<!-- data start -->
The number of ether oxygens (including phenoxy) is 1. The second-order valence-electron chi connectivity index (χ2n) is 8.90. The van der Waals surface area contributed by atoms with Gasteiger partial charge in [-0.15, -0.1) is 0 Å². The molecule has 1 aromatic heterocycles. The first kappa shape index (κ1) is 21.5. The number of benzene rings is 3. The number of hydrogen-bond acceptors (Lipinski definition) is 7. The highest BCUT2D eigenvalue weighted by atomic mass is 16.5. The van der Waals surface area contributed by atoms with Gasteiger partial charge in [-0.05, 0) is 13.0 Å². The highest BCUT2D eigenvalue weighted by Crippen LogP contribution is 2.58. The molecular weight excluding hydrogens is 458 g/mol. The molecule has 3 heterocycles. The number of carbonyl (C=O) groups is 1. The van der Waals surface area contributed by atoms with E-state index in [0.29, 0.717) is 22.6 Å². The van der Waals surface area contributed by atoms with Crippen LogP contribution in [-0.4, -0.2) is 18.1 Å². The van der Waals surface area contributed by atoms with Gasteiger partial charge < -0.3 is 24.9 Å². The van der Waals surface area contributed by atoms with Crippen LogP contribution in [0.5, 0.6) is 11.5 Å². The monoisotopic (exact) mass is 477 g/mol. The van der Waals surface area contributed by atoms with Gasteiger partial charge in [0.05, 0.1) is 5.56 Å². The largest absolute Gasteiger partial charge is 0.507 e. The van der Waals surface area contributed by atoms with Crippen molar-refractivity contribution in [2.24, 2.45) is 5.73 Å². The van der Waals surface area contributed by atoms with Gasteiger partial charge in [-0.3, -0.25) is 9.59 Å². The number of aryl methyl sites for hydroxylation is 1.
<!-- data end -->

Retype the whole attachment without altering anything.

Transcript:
The number of ether oxygens (including phenoxy) is 1. The second-order valence-electron chi connectivity index (χ2n) is 8.90. The van der Waals surface area contributed by atoms with Gasteiger partial charge in [-0.15, -0.1) is 0 Å². The molecule has 1 aromatic heterocycles. The first kappa shape index (κ1) is 21.5. The number of benzene rings is 3. The number of hydrogen-bond acceptors (Lipinski definition) is 7. The highest BCUT2D eigenvalue weighted by atomic mass is 16.5. The van der Waals surface area contributed by atoms with Gasteiger partial charge in [-0.05, 0) is 13.0 Å². The highest BCUT2D eigenvalue weighted by Crippen LogP contribution is 2.58. The molecular weight excluding hydrogens is 458 g/mol. The molecule has 3 heterocycles. The number of carbonyl (C=O) groups is 1. The van der Waals surface area contributed by atoms with E-state index in [0.29, 0.717) is 22.6 Å². The van der Waals surface area contributed by atoms with Crippen LogP contribution in [-0.4, -0.2) is 18.1 Å². The van der Waals surface area contributed by atoms with Gasteiger partial charge < -0.3 is 24.9 Å². The van der Waals surface area contributed by atoms with Crippen LogP contribution in [0.5, 0.6) is 11.5 Å². The monoisotopic (exact) mass is 477 g/mol. The van der Waals surface area contributed by atoms with Gasteiger partial charge in [0.05, 0.1) is 5.56 Å². The largest absolute Gasteiger partial charge is 0.507 e. The van der Waals surface area contributed by atoms with Crippen molar-refractivity contribution in [2.24, 2.45) is 5.73 Å². The van der Waals surface area contributed by atoms with Gasteiger partial charge in [-0.3, -0.25) is 9.59 Å². The number of aryl methyl sites for hydroxylation is 1.